1. The Bible reveals God to man, and man to himself; it opens up depths of meaning which ordinary life cannot sound; it calls man the son of God; it bases itself upon the love of God, which passeth knowledge; it speaks of things which eye hath not seen, nor ear heard, nor hath it entered into the heart of man to conceive. If we allow music any rights of its own, they must be based upon its claim to give expression which is beyond the power of words, and to utter conceptions which thought cannot formulate. It has the power to take them out of the surroundings even of the deepest thoughts, to lift their aspirations where nothing else can go, to carry them into the presence of a power of harmony and order more fundamental than the skill of the hand or the logic of the mind can represent.

2. Then there is the universality of religion. It is meant for all men: there are all grades and kinds of reception of it. The gospel of Christ is for all men; it has truths for the simple, and doctrines for the wise; it meets all nations of men, each according to its nature and its needs. So music in one way or another affects the simplest and the most cultured, appeals to the joyful and to the sorrowing, defies lines of nationality and of language, and is appropriated by all according to the needs of each.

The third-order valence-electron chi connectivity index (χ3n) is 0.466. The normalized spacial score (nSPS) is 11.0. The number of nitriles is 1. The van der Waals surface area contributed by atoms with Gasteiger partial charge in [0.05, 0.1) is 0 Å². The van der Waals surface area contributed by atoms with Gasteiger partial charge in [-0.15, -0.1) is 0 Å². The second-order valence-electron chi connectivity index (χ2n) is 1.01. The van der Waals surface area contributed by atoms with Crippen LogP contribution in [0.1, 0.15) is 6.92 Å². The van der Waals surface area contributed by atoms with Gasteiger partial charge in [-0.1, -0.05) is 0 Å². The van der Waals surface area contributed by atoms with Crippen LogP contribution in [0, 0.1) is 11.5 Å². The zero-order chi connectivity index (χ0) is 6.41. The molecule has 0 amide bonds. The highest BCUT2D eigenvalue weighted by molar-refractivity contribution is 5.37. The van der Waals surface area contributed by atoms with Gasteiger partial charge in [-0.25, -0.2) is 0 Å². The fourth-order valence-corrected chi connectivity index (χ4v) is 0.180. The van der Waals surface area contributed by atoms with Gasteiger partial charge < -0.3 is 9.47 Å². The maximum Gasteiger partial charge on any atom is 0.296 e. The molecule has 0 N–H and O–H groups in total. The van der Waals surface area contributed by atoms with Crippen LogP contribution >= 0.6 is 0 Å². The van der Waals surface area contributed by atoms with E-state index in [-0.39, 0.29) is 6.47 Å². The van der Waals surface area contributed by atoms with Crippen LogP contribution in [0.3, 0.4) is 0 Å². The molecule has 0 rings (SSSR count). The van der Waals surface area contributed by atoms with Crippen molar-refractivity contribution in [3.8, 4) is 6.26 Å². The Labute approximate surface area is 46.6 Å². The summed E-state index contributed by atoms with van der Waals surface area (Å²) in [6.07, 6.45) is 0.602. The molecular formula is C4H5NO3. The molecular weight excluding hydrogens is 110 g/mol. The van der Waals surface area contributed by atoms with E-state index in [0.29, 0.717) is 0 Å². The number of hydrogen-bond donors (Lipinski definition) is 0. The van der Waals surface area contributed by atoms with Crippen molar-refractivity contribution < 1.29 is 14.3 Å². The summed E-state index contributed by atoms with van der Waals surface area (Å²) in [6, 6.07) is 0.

3. The object of religion is harmony--harmony between heaven and earth, between man and man, harmony in the life of the individual, with its varying experiences. The power of man to appreciate harmony finds a response in the growing resources of the musical art; and the yearnings of man for a better existence, where life shall not clash with death, joy with sorrow, and love with hate, finds an answer in a revelation which destroys death, comforts sorrow, and makes love seen everywhere. There could be no better expression for heaven, aa the place where such a revelation finds its completion, than as the place of music. (Arthur Brooks, D. D.)

Verse 14

1 Chronicles 23:14

Moses the man of God.

The man of God

1. A beautiful description of any man.

2. A possible description of every man.

3. A needful description of each man if he is to abide in his Father’s house for ever.

Some men have attained eminence in godliness. No renown is to be compared with this, no influence is ,equal to that which arises from such recognition. (J. Parker, D. D.)